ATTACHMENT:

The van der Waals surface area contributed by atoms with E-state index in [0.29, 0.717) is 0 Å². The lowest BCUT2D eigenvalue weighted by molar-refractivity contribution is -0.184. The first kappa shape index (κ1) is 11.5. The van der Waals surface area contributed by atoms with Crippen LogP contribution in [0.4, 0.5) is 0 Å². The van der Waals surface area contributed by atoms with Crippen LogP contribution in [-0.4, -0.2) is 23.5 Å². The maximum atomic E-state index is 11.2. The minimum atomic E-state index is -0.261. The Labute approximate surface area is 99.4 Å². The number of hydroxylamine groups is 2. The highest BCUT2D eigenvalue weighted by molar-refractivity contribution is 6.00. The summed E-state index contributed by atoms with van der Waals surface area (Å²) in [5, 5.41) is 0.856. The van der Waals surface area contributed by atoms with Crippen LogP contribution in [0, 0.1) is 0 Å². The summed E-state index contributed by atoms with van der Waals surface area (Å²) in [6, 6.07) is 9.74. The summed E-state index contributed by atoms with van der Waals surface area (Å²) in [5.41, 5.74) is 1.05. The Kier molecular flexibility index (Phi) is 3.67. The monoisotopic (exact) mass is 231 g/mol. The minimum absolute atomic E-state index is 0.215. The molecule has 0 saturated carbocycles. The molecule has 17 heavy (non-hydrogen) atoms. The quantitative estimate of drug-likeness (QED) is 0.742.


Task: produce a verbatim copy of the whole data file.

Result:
The van der Waals surface area contributed by atoms with E-state index in [0.29, 0.717) is 0 Å². The lowest BCUT2D eigenvalue weighted by molar-refractivity contribution is -0.184. The first kappa shape index (κ1) is 11.5. The van der Waals surface area contributed by atoms with Crippen LogP contribution in [0.4, 0.5) is 0 Å². The van der Waals surface area contributed by atoms with Crippen LogP contribution in [-0.4, -0.2) is 23.5 Å². The maximum atomic E-state index is 11.2. The minimum atomic E-state index is -0.261. The Labute approximate surface area is 99.4 Å². The number of hydroxylamine groups is 2. The highest BCUT2D eigenvalue weighted by molar-refractivity contribution is 6.00. The summed E-state index contributed by atoms with van der Waals surface area (Å²) in [5, 5.41) is 0.856. The van der Waals surface area contributed by atoms with Crippen LogP contribution in [0, 0.1) is 0 Å². The summed E-state index contributed by atoms with van der Waals surface area (Å²) in [6, 6.07) is 9.74. The summed E-state index contributed by atoms with van der Waals surface area (Å²) in [5.41, 5.74) is 1.05. The Kier molecular flexibility index (Phi) is 3.67. The monoisotopic (exact) mass is 231 g/mol. The minimum absolute atomic E-state index is 0.215. The molecule has 0 saturated carbocycles. The molecule has 17 heavy (non-hydrogen) atoms. The quantitative estimate of drug-likeness (QED) is 0.742.